At the trial defendant testified and denied his guilt. Defendant related his limited duties in the business, stating that he would come to the business in the morning, open the mail, make deposits, would make a few phone calls, go to lunch and then would not be at the office for the rest of the day. Defendant stated that he never told Hartle to draw false claims. He denied having crumpled or dirtied various claim papers. He admitted that he had control over the money belonging to the business, that he was the only authorized signature on the bank accounts, that only he could withdraw money or write checks on the Beverly Bank, and that he used the bank account to pay some of his bar bills. Defendant admitted the drafts "went into the bank account upon which I was the only signature that could withdraw the money after it went in." He stated that he had started the Wil-Hart Account at the Beverly Bank with $1,000 of "his own money" but admitted that he withdrew it later. He admitted that he drew a salary of $500 per month from the business while Hartle drew no salary. "There were no checks paid to Hartle. He never drew a nickel. He would live off his income from the previous business." He also stated that he was unsophisticated about the insurance business, but he acknowledged that he knew that the claim papers had to be sent to the Florida Insurance Company before the drafts would be honored.

Clarence Malloy and Robert Keleher, acknowledged business friends of the defendant, testified that Hartle had a poor reputation for integrity and honesty. Malloy, Keleher and two other witnesses testified that defendant had a good reputation.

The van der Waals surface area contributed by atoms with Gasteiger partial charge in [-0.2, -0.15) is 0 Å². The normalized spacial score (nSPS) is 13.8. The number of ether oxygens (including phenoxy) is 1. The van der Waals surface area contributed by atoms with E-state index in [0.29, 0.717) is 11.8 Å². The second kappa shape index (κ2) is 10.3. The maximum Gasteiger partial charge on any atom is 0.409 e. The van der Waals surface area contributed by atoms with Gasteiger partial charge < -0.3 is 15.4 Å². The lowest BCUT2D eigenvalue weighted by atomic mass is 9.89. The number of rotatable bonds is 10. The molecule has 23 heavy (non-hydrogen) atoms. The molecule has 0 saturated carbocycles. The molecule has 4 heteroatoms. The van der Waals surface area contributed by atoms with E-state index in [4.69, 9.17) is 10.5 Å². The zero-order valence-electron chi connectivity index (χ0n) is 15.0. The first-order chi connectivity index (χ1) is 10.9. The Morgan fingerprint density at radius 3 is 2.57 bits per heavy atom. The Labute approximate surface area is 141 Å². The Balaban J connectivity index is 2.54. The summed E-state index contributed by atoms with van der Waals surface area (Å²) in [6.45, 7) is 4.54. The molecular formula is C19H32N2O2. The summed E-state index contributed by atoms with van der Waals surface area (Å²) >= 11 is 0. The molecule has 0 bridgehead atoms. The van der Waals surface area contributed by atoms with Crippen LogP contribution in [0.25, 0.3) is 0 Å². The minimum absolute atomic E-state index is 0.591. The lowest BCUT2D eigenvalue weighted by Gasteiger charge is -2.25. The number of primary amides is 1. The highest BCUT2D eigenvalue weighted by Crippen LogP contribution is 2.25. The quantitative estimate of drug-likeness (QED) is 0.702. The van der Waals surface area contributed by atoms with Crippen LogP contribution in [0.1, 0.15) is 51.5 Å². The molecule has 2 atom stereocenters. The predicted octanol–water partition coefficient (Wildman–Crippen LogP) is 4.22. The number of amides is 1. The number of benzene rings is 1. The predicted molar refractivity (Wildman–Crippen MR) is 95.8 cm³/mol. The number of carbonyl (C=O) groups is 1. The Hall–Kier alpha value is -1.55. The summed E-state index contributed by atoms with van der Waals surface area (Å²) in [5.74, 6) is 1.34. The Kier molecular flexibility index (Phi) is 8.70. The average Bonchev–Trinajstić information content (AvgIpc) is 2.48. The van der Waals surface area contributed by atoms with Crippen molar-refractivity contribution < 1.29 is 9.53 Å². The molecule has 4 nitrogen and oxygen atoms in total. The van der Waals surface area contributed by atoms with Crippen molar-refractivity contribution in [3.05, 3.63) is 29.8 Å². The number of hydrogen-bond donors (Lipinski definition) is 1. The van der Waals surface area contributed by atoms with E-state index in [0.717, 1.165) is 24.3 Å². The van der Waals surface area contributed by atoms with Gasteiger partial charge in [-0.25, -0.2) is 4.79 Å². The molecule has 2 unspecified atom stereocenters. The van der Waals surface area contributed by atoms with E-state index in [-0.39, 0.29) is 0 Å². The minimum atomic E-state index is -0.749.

Carl Ruhl testified in rebuttal and corroborated the testimony of Hartle. He stated that defendant controlled the business bank accounts; that he saw defendant crumple proofs of loss; that defendant would always check the proofs of loss to make sure they were complete and that defendant then made sure they were mailed so the drafts would be paid by the Beverly Bank. He further stated that on May 15, 1959, he saw Hartle give defendant a statement of loss and defendant put it and other documents on the floor and that defendant walked on them and rolled the castors of his office chair back and forth over them; that he heard defendant tell Hartle to prepare "some more of those phoney baloney claims." Ruhl also testified that defendant had a poor reputation for truth and veracity.

I. Defendant first contends that he was not proven guilty beyond a reasonable doubt because the principal prosecution witness, LeRoy Hartle, was impeached. We would point out that Hartle's testimony as to the facts concerning the crime was contradicted only by defendant. Two other defense witnesses, Keleher and Malloy, testified only as to Hartle's allegedly poor reputation for truth and veracity. However, the reliability of their testimony was subject to question since (1) Keleher did not know where Hartle lived and had no association with businessmen having dealings with Hartle in 1959; (2) Malloy had no contact with neighbors or business people who had contact with Hartle; (3) Malloy employed Hartle in his ...